Drugs, Biologics, and Devices: Regulations
IRB Member Fact Sheet--Version Date: Unknown
The Food and Drug Administration (FDA) regulations apply to all clinical investigations that support applications for research or marketing permits for drugs, devices and biologics. 21 CFR §50.1.
IRB Member’s Role
No clinical investigation as defined in Parts 312 and 812 of the Food, Drug and Cosmetic Act (Act), relating to INDs and IDEs, may begin without prior IRB approval and must be subject to continuing review. The only exception (relevant here) is the emergency use of a test article (discussed below).
Before approving a protocol, the FDA regulations require the IRB to determine that all of the following criteria are satisfied:
The IRB must also determine that the legally effective informed consent of the subject or the subject’s legally authorized representative is obtained consistent with those elements outlined in the Common Rule for the informed consent document. The FDA regulations do not provide for a waiver of informed consent like the Common Rule. Two exceptions are emergency use or emergency research. Like the Common Rule, the FDA regulations do allow for the waiver of documentation of informed consent.
- Risks to subjects are minimized (sound research design, or use of approved treatment procedures when appropriate)
- Risks are reasonable in relation to benefits
- Selection of subjects is equitable
- Informed consent will be sought from subject or legally authorized representative (LAR)
- Informed consent is appropriately documented
- Appropriate data monitoring plan
- Adequate provisions to protect privacy of subjects and maintain confidentiality of data
- Additional safeguards in place for vulnerable populations
The FDA may disqualify an IRB or a parent institution if it determines that an IRB has refused or repeatedly failed to comply with FDA requirements, and such noncompliance adversely affects the rights and welfare of subjects. 21 CFR §§56.120-56.121.
Like the Common Rule, the FDA regulations require the IRB to report to appropriate institutional officials and to the FDA: (1) serious noncompliance; (2) unanticipated problems involving risks to subjects or others; and (3) suspension or termination of IRB approval. 21 CFR §56.108.
Investigational New Drug Application
Before a new drug or biologic may be approved for marketing by the FDA, clinical investigations must be conducted to establish the safety and efficacy of the drug. Before such clinical investigations may begin, the drug manufacturer must obtain an IND. The IND permits the manufacturer to ship the drug for the purpose of the clinical investigation.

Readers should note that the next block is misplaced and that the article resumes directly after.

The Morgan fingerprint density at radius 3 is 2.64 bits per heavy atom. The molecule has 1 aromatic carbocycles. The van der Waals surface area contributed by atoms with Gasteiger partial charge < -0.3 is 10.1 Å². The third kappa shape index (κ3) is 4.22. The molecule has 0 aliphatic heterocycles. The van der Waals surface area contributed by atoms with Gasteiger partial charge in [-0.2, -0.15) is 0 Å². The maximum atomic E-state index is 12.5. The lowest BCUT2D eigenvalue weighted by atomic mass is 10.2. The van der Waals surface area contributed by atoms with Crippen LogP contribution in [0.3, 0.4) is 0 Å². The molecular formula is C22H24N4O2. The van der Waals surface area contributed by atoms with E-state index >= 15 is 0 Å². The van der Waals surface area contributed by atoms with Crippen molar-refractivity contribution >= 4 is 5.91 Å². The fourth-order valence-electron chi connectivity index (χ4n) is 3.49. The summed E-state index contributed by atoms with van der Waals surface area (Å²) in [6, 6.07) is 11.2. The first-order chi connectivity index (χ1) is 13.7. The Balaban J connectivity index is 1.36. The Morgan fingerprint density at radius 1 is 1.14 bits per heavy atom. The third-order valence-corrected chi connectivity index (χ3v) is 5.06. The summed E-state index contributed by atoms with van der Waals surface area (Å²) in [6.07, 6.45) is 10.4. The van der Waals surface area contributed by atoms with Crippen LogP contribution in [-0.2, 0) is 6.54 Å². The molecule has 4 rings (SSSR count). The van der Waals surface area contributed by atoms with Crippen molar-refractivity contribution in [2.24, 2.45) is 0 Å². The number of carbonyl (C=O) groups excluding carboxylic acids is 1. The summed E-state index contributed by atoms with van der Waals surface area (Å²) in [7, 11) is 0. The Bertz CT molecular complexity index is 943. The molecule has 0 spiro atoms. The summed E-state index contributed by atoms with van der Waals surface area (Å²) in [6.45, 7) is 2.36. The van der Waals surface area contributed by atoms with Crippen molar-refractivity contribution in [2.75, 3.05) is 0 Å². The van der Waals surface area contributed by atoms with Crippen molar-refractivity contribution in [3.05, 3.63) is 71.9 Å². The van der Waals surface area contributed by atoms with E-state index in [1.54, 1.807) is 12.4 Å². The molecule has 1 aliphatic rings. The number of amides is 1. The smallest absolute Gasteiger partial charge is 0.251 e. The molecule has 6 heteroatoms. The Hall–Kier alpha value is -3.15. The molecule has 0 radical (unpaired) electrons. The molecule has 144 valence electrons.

The IND may be submitted for one or more phases, which may overlap:
The clinical investigation of a new drug that is lawfully marketed in the US is exempt from the IND requirement if all of the following apply:
- Phase I: Initial introduction of drug into humans, designed to determine metabolism and pharmacologic actions.
- Phase II: Controlled clinical studies conducted to evaluate the effectiveness of drug for particular indication(s).
- Phase III: Expanded controlled and uncontrolled trials intended to gather additional information about effectiveness and safety. 21 CFR §312.21.
The manufacturer of an investigational drug may not charge subjects for the drug except with permission of the FDA.
- The investigation is not intended to be reported to the FDA in support of a new indication for use or other significant change in labeling;
- The investigation is not intended to support a significant change in advertising;
- The investigation does not involve a route of administration or dosage level or use in a patient population or other factor that significantly increases the risks (or decreases acceptability of risks).
No IND is required when a radioactive drug is used for “basic research” and approved by RDRC. “Basic research” means research intended to obtain basic information regarding the metabolism of a radioactively labeled drug or regarding human physiology, pathophysiology, or biochemistry. The radioactive drug cannot be intended for immediate therapeutic, diagnostic, or similar purpose or to determine safety and efficacy of drug. Certain studies to determine whether the drug localizes in particular organ or fluid space and to describe the kinetics of that localization may have eventual therapeutic or diagnostic implications, but initial studies can still be basic research.
Investigational Device Exemption
The class of device determines what type of premarketing submission or application to the FDA is required before clearance to market:
Class I: Very low risk devices that are generally exempt from FDA regulations (e.g. stethoscope).
Class II: Moderate risk devices that are generally subject to “510K clearance” (e.g. implantable port). “510K clearance” means the device is “substantially similar” to a predicate device (one in commerce prior to May 28, 1976). 510(k) clearance is not FDA approval, but clears a device for marketing. 510(k) clearance is obtained by submitting a Premarket Notification to FDA. In some cases, clinical investigations will be used to support a 510(k) application, in which case an IDE is needed. An IDE is also needed if a clinical investigation uses a 510K cleared device inconsistent with its labeling.
Class III: Higher risk devices that require Premarket Approval (PMA) (e.g. cardiac assist devices). Before the FDA will approve a PMA for a Class III device, clinical investigations are necessary to establish the safety and efficacy of the device. Before such clinical investigations may begin, the device manufacturer must obtain an IDE. The IDE permits the manufacturer to ship the device for the purpose of the clinical investigation. An IDE is also needed if an investigation uses an approved Class III device inconsistent with its labeling.
Some devices, even Class III, may qualify as “non-significant risk” (NSR) devices. A NSR device is considered to have an approved IDE and the investigator may begin the study without obtaining an IDE number from the FDA. The sponsor should make a NSR determination, but the IRB must agree before the investigator may begin the study. A NSR device is a device that does not meet the definition of “significant risk”. “Significant risk” means a device that presents a potential for serious risk to health, safety or welfare of subject and:
The following are exempt from the IDE requirement:
- Is intended as an implant;
- Is purported or represented to be for a use in supporting or sustaining human life;
- Is for a use of substantial importance in diagnosing, curing, mitigating, or treating disease, or otherwise preventing impairment of human health; or
- Otherwise presents a potential for serious risk to health, safety, or welfare of subject.
The device manufacturer and investigator may not charge subjects for the device a price larger than necessary to recover costs of manufacture, research, development and handling.